Modeling Mongo Documents With Mongoose

Without a doubt, one of the quickest ways to build an application that leverages MongoDB is with Node. It’s as if the two platforms were made for each other; the sheer number of Node libraries available for dealing with Mongo is testimony to a vibrant, innovative community. Indeed, one of my favorite Mongo focused libraries these days is Mongoose.

Briefly, Mongoose is an object modeling framework that makes it incredibly easy to model collections and ultimately work with intuitive objects that support a rich feature set. Like most things in Node, it couldn’t be any easier to get set up. Essentially, to use Mongoose, you’ll need to define Schema objects – these are your documents – either top level or even embedded.

For example, I’ve defined a words collection that contains documents (representing…words) that each contain an embedded collection of definition documents. A sample document looks like this:

{ _id: '4fd7c7ac8b5b27f21b000001', spelling: 'drivel', synonyms: ['garbage', 'dribble', 'drool'], definitions: [ { part_of_speech: 'noun', definition:'saliva flowing from the mouth, or mucus from the nose; slaver.' }, { part_of_speech: 'noun', definition:'childish, silly, or meaningless talk or thinking; nonsense; twaddle.' }] }

From an document modeling standpoint, I’d like to work with a Word object that contains a list of Definition objects and a number of related attributes (i.e. synonyms, parts of speech, etc). To model this relationship with Mongoose, I’ll need to define two Schema types and I’ll start with the simplest:

Definition = mongoose.model 'definition', new mongoose.Schema({ part_of_speech : { type: String, required: true, trim: true, enum: ['adjective', 'noun', 'verb', 'adverb'] }, definition : {type: String, required: true, trim: true} })

As you can see, a Definition is simple – the part_of_speech attribute is an enumerated String that’s required; what’s more, the definition attribute is also a required String.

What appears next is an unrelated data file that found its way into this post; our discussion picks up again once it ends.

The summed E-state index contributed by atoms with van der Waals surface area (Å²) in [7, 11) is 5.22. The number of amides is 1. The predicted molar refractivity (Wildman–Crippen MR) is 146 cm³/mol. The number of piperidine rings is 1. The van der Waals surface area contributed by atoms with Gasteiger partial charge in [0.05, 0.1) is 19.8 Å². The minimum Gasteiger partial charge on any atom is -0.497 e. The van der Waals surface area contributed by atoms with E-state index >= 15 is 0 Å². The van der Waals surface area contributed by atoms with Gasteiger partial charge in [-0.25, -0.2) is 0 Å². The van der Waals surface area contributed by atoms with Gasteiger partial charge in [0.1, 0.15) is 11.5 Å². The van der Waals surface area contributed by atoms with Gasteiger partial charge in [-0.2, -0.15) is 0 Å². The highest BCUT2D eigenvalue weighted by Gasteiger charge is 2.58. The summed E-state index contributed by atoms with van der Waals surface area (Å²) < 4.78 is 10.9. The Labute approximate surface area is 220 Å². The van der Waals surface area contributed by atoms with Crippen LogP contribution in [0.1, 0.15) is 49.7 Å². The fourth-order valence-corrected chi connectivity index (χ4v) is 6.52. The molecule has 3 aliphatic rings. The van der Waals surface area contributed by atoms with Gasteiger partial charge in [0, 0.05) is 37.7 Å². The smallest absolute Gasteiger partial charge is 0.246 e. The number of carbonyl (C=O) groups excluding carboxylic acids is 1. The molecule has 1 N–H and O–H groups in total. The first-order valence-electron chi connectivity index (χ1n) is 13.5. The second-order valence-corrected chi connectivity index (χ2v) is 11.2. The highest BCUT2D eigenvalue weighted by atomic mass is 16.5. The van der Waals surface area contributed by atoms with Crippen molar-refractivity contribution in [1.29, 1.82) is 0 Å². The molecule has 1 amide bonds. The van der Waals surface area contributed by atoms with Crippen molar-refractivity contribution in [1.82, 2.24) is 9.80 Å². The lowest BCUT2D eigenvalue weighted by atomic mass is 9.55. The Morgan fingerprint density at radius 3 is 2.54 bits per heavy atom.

Next, I’ll define a Word:

Word = mongoose.model 'word', new mongoose.Schema({ spelling : {type: String, required: true, trim: true, lowercase: true, unique: true}, definitions : [Definition.schema], synonyms : [{ type: String, trim: true, lowercase: true }] })

As you can see, a Word instance embeds a collection of Definitions. Here I’m also demonstrating the usage of lowercase and the index unique placed on the spelling attribute.

To create a Word instance and save the corresponding document couldn’t be easier. Mongo array’s leverage the push command and Mongoose follows this pattern to the tee.

word = new models.Word({spelling : 'loquacious'}) word.synonyms.push 'verbose' word.definitions.push {definition: 'talking or tending to talk much or freely; talkative; \ chattering; babbling; garrulous.', part_of_speech: 'adjective' } word.save (err, data) ->

Finding a word is easy too:

it 'findOne should return one', (done) -> models.Word.findOne spelling:'nefarious', (err, document) -> document.spelling.should.eql 'nefarious' document.definitions.length.should.eql 1 document.synonyms.length.should.eql 2 document.definitions[0]['part_of_speech'].should.eql 'adjective' done(err)

In this case, the above code is a Mocha test case (which uses should for assertions) that demonstrates Mongoose’s findOne.

You can find the code for these examples and more at my Github repo dubbed Exegesis and while you’re at it, check out the developerWorks videos I did for Node!
 

Reference: Modeling Mongo Documents With Mongoose from our JCG partner Andrew Glover at the The Disco Blog blog.

 

Related Whitepaper:

Professional NoSQL

A hands-on guide to leveraging NoSQL databases!

NoSQL databases are an efficient and powerful tool for storing and manipulating vast quantities of data. Most NoSQL databases scale well as data grows. In addition, they are often malleable and flexible enough to accommodate semi-structured and sparse data sets. This comprehensive hands-on guide presents fundamental concepts and practical solutions for getting you ready to use NoSQL databases. Expert author Shashank Tiwari begins with a helpful introduction on the subject of NoSQL, explains its characteristics and typical uses, and looks at where it fits in the application stack. Unique insights help you choose which NoSQL solutions are best for solving your specific data storage needs.

Get it Now!  

Leave a Reply


− three = 2



Java Code Geeks and all content copyright © 2010-2014, Exelixis Media Ltd | Terms of Use | Privacy Policy
All trademarks and registered trademarks appearing on Java Code Geeks are the property of their respective owners.
Java is a trademark or registered trademark of Oracle Corporation in the United States and other countries.
Java Code Geeks is not connected to Oracle Corporation and is not sponsored by Oracle Corporation.
Do you want to know how to develop your skillset and become a ...
Java Rockstar?

Subscribe to our newsletter to start Rocking right now!

To get you started we give you two of our best selling eBooks for FREE!

Get ready to Rock!
You can download the complementary eBooks using the links below:
Close